- CRRL Staff
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Memoirs of a Geisha by Arthur Golden
The "memoirs" of one of Japan's most celebrated geishas describes how, as a little girl in 1929, she is sold into slavery; her efforts to learn the arts of the geisha; the impact of World War II; and her struggle to reinvent herself to win the man she loves.
Memoirs of a Geisha is a 2005 American epic drama film based on the novel Memoirs of a Geisha. Directed by Rob Marshall, the film was released in the United States on December 9, 2005. It stars Zhang Ziyi, Ken Watanabe, Gong Li, Michelle Yeoh, Youki Kudoh, Suzuka Ohgo, and Samantha Futerman. The film was released to mixed reviews from western critics, but was a box office hit and was nominated for and won numerous awards, including nominations for six Academy Awards, and eventually won three: Best Cinematography, Best Art Direction, and Best Costume Design. The acting, visuals, sets, costumes, and John Williams' musical score were praised, but the film was criticized for casting Chinese actresses as Japanese women and for its style over substance approach. The Japanese release of the film was titled Sayuri, the titular character's geisha name.
Above the East China Sea by Sarah Bird
Luz, a contemporary U.S. Air Force brat, lives with her no-nonsense sergeant mother at Kadena Air Base. Luz's older sister, her best friend, and emotional center has died in the Afghan war. Unmoored by her death, unable to lean on her mother, Luz contemplates taking her own life. In 1945, Tamiko has lost everyone—the older sister she idolized and her entire family—and finds herself trapped between the occupying Japanese and the invading Americans whom she has been taught are demons that live to rape. On an island where the spirits of the dead are part of life and the afterworld reunites you with your family, suicide offers Tamiko the promise of peace. As Luz tracks down the story of her own Okinawan grandmother, she discovers that the ancestral spirits work as readily to save her as they do to help Tamiko find a resting place. And as these two stories unfold and intertwine, we see how war and American occupation have shaped and reshaped the lives of Okinawans.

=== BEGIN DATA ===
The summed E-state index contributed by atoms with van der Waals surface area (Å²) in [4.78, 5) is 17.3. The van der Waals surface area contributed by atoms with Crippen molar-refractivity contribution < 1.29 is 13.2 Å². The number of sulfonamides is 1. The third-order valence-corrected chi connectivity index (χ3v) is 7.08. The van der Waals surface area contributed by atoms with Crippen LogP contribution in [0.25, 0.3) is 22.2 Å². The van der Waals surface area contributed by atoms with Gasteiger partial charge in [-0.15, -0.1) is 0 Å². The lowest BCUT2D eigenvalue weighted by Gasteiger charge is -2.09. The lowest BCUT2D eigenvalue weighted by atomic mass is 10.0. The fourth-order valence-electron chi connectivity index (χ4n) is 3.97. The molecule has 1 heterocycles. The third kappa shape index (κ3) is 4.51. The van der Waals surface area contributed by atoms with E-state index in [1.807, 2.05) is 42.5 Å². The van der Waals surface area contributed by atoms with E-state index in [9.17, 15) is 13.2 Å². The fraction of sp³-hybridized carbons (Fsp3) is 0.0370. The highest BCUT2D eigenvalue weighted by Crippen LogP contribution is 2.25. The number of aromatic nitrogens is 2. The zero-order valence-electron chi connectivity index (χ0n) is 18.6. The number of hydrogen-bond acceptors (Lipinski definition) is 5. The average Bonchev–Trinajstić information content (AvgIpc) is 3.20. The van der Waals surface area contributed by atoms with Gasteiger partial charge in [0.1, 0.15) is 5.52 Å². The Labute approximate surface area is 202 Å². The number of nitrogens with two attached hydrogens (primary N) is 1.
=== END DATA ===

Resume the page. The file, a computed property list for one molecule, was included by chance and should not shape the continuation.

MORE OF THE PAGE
The Commoner by John Burnham Schwartz
It is 1959 when Haruko, a young woman of good family, marries the Crown Prince of Japan, the heir to the Chrysanthemum Throne. She is the first non-aristocratic woman to enter the longest-running, almost hermetically sealed, and mysterious monarchy in the world. Met with cruelty and suspicion by the Empress and her minions, Haruko is controlled at every turn. The only interest the court has in her is her ability to produce an heir. After finally giving birth to a son, Haruko suffers a nervous breakdown and loses her voice. However, determined not to be crushed by the imperial bureaucrats, she perseveres. Thirty years later, now Empress herself, she plays a crucial role in persuading another young woman—a rising star in the foreign ministry--to accept the marriage proposal of her son, the Crown Prince. The consequences are tragic and dramatic.
Pachinko by Min Jin Lee
In early 1900s Korea, Sunja is the prized daughter of a poor yet proud family. Her unplanned pregnancy threatens to shame them all. Deserted by her lover, Sunja is saved when a young tubercular minister offers to marry and bring her to Japan. Caught in the indifferent arc of history, through desperate struggles and hard-won triumphs, Sunja's family members are bound together by deep roots as they face enduring questions of faith, family, and identity.
A Pale View of Hills by Kazuo Ishiguro